BAGHDAD (AP) — A new wave of insurgent attacks, mostly car bombs targeting Shiite-dominated cities in central and southern Iraq, killed at least 35 people on Sunday, officials said.
The attacks continue a surge in bloodshed that has engulfed the country for months. No one has claimed responsibility for the blasts, which targeted commercial areas and parking lots in seven cities. But systematically organized waves of bombings are used out by al-Qaida's local branch, known as the Islamic State of Iraq, to undermine confidence in the Shiite-led government.
The deadliest was in the city of Hillah, 95 kilometers (60 miles) south of Baghdad, where a car bomb explosion near an outdoor market and parking lot killed nine civilians and wounded 15 others, a police officer said. A few minutes later, another car bomb went off nearby, killing six civilians and wounding 14, he added.
In the nearby town of Iskandariyah, 50 kilometers (30 miles) south of the capital, another car bomb hit a parking lot, killing four civilians and wounding nine, police said.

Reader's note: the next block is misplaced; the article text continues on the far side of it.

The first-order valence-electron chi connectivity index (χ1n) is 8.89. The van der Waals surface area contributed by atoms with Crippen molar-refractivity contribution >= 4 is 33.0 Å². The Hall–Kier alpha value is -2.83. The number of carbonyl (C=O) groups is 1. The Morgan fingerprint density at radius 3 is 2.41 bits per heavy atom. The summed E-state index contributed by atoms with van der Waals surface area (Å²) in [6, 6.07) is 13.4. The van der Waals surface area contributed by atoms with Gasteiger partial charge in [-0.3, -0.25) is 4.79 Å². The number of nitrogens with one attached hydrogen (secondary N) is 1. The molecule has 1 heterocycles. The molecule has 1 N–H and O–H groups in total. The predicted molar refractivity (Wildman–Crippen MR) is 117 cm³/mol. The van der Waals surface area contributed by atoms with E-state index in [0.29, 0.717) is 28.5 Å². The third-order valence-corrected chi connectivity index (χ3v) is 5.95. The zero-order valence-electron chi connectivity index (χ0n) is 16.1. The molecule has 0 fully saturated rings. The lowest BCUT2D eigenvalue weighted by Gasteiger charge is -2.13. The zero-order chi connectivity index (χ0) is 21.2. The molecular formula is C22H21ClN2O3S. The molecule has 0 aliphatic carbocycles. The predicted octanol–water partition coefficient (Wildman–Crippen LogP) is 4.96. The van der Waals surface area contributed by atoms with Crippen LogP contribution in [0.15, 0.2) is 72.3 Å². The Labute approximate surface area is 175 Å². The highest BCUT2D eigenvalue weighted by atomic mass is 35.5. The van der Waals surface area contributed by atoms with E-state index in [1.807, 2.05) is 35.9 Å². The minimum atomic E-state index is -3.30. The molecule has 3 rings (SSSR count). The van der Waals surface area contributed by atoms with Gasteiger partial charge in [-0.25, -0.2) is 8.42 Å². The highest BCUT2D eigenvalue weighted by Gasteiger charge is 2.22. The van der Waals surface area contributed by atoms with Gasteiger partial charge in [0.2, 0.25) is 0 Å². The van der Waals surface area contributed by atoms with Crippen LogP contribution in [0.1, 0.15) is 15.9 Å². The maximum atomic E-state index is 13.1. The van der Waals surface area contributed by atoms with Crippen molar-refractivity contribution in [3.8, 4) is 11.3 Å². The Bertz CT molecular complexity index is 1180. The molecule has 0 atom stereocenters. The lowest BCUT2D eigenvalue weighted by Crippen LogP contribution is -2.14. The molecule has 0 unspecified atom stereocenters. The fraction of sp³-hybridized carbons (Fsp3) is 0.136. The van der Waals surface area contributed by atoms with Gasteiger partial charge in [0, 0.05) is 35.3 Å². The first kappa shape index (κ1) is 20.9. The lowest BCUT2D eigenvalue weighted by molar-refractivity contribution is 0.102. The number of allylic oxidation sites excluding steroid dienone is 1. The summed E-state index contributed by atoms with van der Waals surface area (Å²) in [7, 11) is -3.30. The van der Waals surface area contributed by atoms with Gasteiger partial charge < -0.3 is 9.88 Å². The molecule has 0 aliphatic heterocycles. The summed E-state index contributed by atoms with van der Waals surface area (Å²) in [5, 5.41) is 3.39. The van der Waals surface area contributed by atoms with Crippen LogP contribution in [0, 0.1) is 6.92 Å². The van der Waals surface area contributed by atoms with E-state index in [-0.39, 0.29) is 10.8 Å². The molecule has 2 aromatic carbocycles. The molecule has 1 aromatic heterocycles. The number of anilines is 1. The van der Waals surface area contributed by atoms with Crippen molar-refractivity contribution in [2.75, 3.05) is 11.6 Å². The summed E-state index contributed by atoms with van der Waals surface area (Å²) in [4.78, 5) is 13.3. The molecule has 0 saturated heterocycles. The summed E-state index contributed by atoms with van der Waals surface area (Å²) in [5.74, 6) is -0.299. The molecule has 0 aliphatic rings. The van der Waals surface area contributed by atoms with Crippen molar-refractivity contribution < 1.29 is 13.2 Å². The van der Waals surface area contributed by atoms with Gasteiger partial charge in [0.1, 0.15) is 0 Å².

Another explosives-rigged parked car bomb went off in an industrial area of the Shiite city of Karbala, killing four and wounding 25, a police officer said. Karbala is 80 kilometers (50 miles) south of Baghdad. And in Kut, another Shiite-dominated city 160 kilometers (100 miles) southeast of Baghdad, a car bomb targeted a gathering of construction workers and food stalls, killing two and wounding 14, another provincial police officer said.
In Baghdad's northern Sunni-dominated Azamiyah neighborhood, a car bomb exploded near the convoy of the head of Baghdad's provincial council killed three and wounded eight, police say. The council head escaped unharmed.
Two other car bombs hit the southern adjacent cities of Basra and Nasiriyah, killing five civilians and wounding 21, two police officers said. And two more civilians were killed when a bomb hit a police patrol in Baghdad's western suburbs. Nine other people were wounded.
Eight medical officials confirmed the casualty figures. All spoke anonymously as they weren't authorized to release information.
Iraq is going through its deadliest bout of violence since 2008, raising fears the country is returning to a period of widespread killing such as that which pushed it to the brink of civil war following the 2003 U.S.-led invasion. More than 4,000 people have been killed in violent attacks since the start of April, including 804 just in August, according to United Nations figures.